(As told by Norman the Mormon, hat tip to Shel Silverstein)
Mild Molly Mormon, quoth her first cousin Norman,
Grew up as good Church members do.
She was always in meetings, exchanging hail greetings
Preparing for ol’ BYU.
And while in her youth, the Church teachings, forsooth,
Played sweetly upon her young heartstrings, their truth
Suffused with real beauty and goodness, indeed,
Met her soul’s greatest longing and spiritual need.
But our church is much more than just Jesus and verity,
King Benjamin’s sermon, Mormon’s faith, hope, and charity.
“And that is where Mild Molly’s problems they started
As you will soon see,” Norman sniffed, heavy-hearted.
Now Molly was jolly and always said golly
When Church leaders taught her just so,
To submit, to permit, to lovingly flit
Where the wise menfolk told her to go.
Her roles they were clear, she must never appear
To question their priesthood, well that would be least good
For such a sweet beautiful dear.
Young Molly was taught that for good Mormon women
Saying no to requests was a no-no.
Never “no” to helping or favors, save sex,
Then no up till marriage, then go-go!
Her skirts she wore long and her tops were demure
She knew she must keep the boys’ thoughts clean and pure.
Her duty, you see, to those poor men-to-be
Was not to become walking pornography.
But at church Mild Molly soon started to feel
Like a truly unneeded, unnoticed, unheeded, leftover 3rd bicycle wheel.
As the boys grew in stature though not very mature,
They nonetheless captured their power,
In serving the Lord and in helping the ward
While wee Molly remained a wallflower.
But then the day came, with such thoughts in remission,
That Molly could now claim her turn for a mission.
She thought, “At long last, I can serve as my brothers
Who God seems to like more than sisters and mothers.”
But her trip to the temple, though sacred and simple
Full of covenant goodness and spiritual symbols
Crashed down on her poor tender heart.
There’s big Brother, but no Mother,
To the males, I’m the “Other”,
For Eve’s sin seems to set me apart.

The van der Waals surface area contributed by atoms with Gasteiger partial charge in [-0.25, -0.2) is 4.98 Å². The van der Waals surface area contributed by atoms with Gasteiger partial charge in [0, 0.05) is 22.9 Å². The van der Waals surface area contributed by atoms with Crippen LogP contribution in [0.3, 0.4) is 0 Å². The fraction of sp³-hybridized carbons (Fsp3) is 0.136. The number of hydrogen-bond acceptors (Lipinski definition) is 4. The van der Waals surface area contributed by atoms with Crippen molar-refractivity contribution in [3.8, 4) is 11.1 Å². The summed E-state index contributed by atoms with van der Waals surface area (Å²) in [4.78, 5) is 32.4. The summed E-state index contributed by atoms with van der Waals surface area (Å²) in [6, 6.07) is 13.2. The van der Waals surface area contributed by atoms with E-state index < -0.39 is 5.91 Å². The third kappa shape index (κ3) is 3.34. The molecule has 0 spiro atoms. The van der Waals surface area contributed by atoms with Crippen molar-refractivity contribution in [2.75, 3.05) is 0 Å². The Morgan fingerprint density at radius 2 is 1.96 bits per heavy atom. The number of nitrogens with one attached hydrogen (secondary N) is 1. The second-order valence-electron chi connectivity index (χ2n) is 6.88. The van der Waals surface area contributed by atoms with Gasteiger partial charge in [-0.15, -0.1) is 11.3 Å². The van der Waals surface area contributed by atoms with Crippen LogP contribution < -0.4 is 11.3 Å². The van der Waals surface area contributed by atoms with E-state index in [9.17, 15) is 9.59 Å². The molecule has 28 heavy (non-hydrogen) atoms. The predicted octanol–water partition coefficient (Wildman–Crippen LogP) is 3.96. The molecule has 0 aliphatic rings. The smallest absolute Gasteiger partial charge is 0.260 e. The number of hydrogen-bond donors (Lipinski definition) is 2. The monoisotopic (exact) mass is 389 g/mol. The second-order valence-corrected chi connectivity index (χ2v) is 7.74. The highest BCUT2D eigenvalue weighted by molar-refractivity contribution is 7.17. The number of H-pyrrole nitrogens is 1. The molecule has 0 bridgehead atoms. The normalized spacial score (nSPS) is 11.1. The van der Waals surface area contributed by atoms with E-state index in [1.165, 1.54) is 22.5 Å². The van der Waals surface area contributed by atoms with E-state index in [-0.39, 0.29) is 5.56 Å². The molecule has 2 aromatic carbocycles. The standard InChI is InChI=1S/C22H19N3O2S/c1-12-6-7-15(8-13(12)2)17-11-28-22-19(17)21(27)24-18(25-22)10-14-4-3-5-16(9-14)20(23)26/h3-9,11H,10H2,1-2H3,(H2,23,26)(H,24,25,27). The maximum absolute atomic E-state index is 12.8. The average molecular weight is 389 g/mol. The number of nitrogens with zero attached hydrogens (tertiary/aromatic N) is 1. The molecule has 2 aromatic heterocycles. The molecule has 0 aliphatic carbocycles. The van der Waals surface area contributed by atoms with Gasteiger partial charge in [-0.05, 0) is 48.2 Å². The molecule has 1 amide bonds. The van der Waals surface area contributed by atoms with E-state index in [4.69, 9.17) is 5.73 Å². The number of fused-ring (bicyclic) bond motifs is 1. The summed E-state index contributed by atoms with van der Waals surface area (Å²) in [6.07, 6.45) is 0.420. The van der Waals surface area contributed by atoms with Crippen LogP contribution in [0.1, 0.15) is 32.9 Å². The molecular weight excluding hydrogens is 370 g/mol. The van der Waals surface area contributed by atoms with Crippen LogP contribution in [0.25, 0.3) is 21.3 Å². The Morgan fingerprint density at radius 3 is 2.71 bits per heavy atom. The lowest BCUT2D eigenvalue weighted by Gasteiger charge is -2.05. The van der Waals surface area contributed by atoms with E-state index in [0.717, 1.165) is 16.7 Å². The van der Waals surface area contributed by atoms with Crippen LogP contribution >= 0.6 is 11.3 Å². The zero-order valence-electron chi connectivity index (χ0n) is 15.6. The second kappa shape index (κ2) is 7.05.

Treading out of the temple, her grief it was ample,
Tears streaming saw not where she trod.
Slipped and fell, and the Fall was the clearest example
That she convenanted with man and not God.
She sat down on the curb, the deep dissonance disturbed
Her conception of all that was real.
“I’m all out of luck, I seem such a schmuck!”,
As still sobbing she screamed wtf.
“I’m tired of this trope, I’ll go near the new Pope
Whose loving compassion I view.
I hear and have hope that it’s not rope-a-dope,
But gospel enduring and true.”
Then on to the Buddha though he be mostly nude, a
Reflection of serenity.
From there to the Krishna who may grant her wish, not
To be denied soul remedy.
And finally agnostic, not bitter nor caustic,
She peacefully did come to be.
The dark night of the soul, though it took her from church
Gave her strength to grow up and be she.
And then from far off, loving leaders they came
Though perplexed by her journey they called out in God’s name.
“Her soul we will save, from hell’s portal fast we’ll whisk
Though she foolishly wanders, her immortal*.”
“‘Tis folly, Mild Molly, to follow these hollow,
Unfortunate, questioning views.
Are you sinful or lazy or just plain old crazy,
What keeps you from sharing our pews?”
Mild Molly, to her credit, though she need not have said it
so darn patient and so lovingly,
Explained to these men that what broke her heart then
Was their heaven did not seem heavenly.
“In my soul, what I know, as I change and I grow,
Is that there is some Something divine
Who does not feel nervous if I lead or give service
equal to all those brothers of mine.”
“So now you can see,” noted Norman to me,
“What drives girls such as Molly away.
‘Though all,’ teaches God, ‘are alike unto me,’
Till the Church learns it they just won’t stay.”